Medium 9781475831344

JEBPS Vol 15-N2

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The Journal of Evidence-Based Practices for Schools is a leader in publishing research-to-practice articles for educators and school psychologists. The mission of this journal is to positively influence the daily practice of school psychologists and educators through studies demonstrating successful research-based practices in educational settings. As a result, the editors are committed to publishing articles with an eye toward improving student performance and outcomes by advancing psychological and educational practices in the schools. They seek articles using non-technical language that (1) outline an evidence-based practice, (2) describe the literature supporting the effectiveness and theoretical underpinnings of the practice, (3) describe the findings of a study in which the practice was implemented in an educational setting, and (4) provide readers with information they need to implement the practice in their own schools in a section entitled Implementation Guidelines.

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4 Articles

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Shaping the Field of General and Special Education: The Role of Evidence in Practice, and Practice in Dissemination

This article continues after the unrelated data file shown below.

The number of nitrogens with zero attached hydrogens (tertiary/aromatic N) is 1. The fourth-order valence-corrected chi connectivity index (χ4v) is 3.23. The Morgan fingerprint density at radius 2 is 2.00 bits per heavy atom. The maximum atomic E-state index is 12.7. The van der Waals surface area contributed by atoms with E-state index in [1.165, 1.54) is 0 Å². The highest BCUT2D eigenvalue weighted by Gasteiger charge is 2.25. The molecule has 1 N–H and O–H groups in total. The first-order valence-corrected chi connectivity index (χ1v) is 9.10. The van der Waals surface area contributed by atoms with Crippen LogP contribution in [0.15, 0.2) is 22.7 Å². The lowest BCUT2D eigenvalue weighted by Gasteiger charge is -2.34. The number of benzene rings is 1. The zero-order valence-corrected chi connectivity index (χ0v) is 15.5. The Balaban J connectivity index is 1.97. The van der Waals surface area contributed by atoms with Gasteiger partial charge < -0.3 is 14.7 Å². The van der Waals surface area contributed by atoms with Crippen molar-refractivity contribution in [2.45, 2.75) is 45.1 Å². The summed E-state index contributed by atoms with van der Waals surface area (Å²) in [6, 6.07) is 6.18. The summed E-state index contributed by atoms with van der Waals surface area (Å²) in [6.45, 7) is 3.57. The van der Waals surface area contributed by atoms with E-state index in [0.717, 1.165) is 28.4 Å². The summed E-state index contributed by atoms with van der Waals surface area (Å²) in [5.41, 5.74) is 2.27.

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Shaping the Field of General and Special Education: The Role of Evidence in Practice, and Practice in Dissemination

Phillip J. Belfiore

David L. Lee

ABSTRACT: Much has been written about the gap between applied research (evidence) and the implementation of that research in educational settings (practice). Much less has been written on the potential of evidence-based practices, when designed, implemented, and reported accurately, to shape the field of general and special education at the school, classroom, and student levels. This paper provides some guidelines to assist educational researchers and educational practitioners in (1) closing the gap between evidence and practice and (2) using practice as the basis for experimentally controlled research in the context of real-world education setting.

The most recent reauthorization of the Elementary and Secondary Education Act (1965), the Every Student Succeeds Act (ESSA) represents a major rewrite of its predecessor, the No Child Left Behind Act, shifting greater control of key educational issues to the state and local school districts, and away from the federal government. Additionally, the ESSA represents a shift away from “scientifically based research” and toward “evidence-based,” citing “evidence-based” 63 times within the content of the ESSA. The ESSA describes evidence-based as those strategies that demonstrate either (1) a statistically significant effect or (2) a “rationale based on high quality research findings or positive evaluations” (Part F., Title VIII, Sec. 8002 [290]). Strategies demonstrating statistical significance are further delineated across a three-tiered outcome showing (1) strong evidence (at least one well-implemented experimental study), (2) moderate evidence (at least one well-implemented quasi-experimental study), or (3) promising evidence (at least one well-designed and well-implemented correlational study).